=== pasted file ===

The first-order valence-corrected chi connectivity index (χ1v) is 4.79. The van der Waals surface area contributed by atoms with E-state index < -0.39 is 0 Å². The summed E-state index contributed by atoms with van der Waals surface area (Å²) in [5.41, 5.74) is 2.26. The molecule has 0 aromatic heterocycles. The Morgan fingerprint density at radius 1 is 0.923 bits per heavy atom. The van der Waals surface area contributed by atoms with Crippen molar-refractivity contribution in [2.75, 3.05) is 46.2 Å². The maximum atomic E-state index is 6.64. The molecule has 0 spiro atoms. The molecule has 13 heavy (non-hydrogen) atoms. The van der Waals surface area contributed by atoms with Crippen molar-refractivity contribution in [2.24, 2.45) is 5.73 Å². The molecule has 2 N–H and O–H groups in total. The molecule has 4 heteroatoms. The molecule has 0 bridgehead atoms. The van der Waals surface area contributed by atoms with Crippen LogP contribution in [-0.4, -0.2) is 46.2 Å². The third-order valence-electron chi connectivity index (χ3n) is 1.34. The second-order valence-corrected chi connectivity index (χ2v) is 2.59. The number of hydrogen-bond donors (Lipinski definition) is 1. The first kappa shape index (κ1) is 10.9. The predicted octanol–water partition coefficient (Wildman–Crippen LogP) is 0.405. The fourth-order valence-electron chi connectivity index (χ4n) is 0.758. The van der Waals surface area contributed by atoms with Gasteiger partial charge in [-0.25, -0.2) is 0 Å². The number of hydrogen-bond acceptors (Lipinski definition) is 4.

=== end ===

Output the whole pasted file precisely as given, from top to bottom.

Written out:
The first-order valence-corrected chi connectivity index (χ1v) is 4.79. The van der Waals surface area contributed by atoms with E-state index < -0.39 is 0 Å². The summed E-state index contributed by atoms with van der Waals surface area (Å²) in [5.41, 5.74) is 2.26. The molecule has 0 aromatic heterocycles. The Morgan fingerprint density at radius 1 is 0.923 bits per heavy atom. The van der Waals surface area contributed by atoms with Crippen molar-refractivity contribution in [2.75, 3.05) is 46.2 Å². The maximum atomic E-state index is 6.64. The molecule has 0 spiro atoms. The molecule has 13 heavy (non-hydrogen) atoms. The van der Waals surface area contributed by atoms with Crippen molar-refractivity contribution in [2.24, 2.45) is 5.73 Å². The molecule has 2 N–H and O–H groups in total. The molecule has 4 heteroatoms. The molecule has 0 bridgehead atoms. The van der Waals surface area contributed by atoms with Crippen LogP contribution in [-0.4, -0.2) is 46.2 Å². The third-order valence-electron chi connectivity index (χ3n) is 1.34. The second-order valence-corrected chi connectivity index (χ2v) is 2.59. The number of hydrogen-bond donors (Lipinski definition) is 1. The first kappa shape index (κ1) is 10.9. The predicted octanol–water partition coefficient (Wildman–Crippen LogP) is 0.405. The fourth-order valence-electron chi connectivity index (χ4n) is 0.758. The van der Waals surface area contributed by atoms with Gasteiger partial charge in [-0.25, -0.2) is 0 Å². The number of hydrogen-bond acceptors (Lipinski definition) is 4.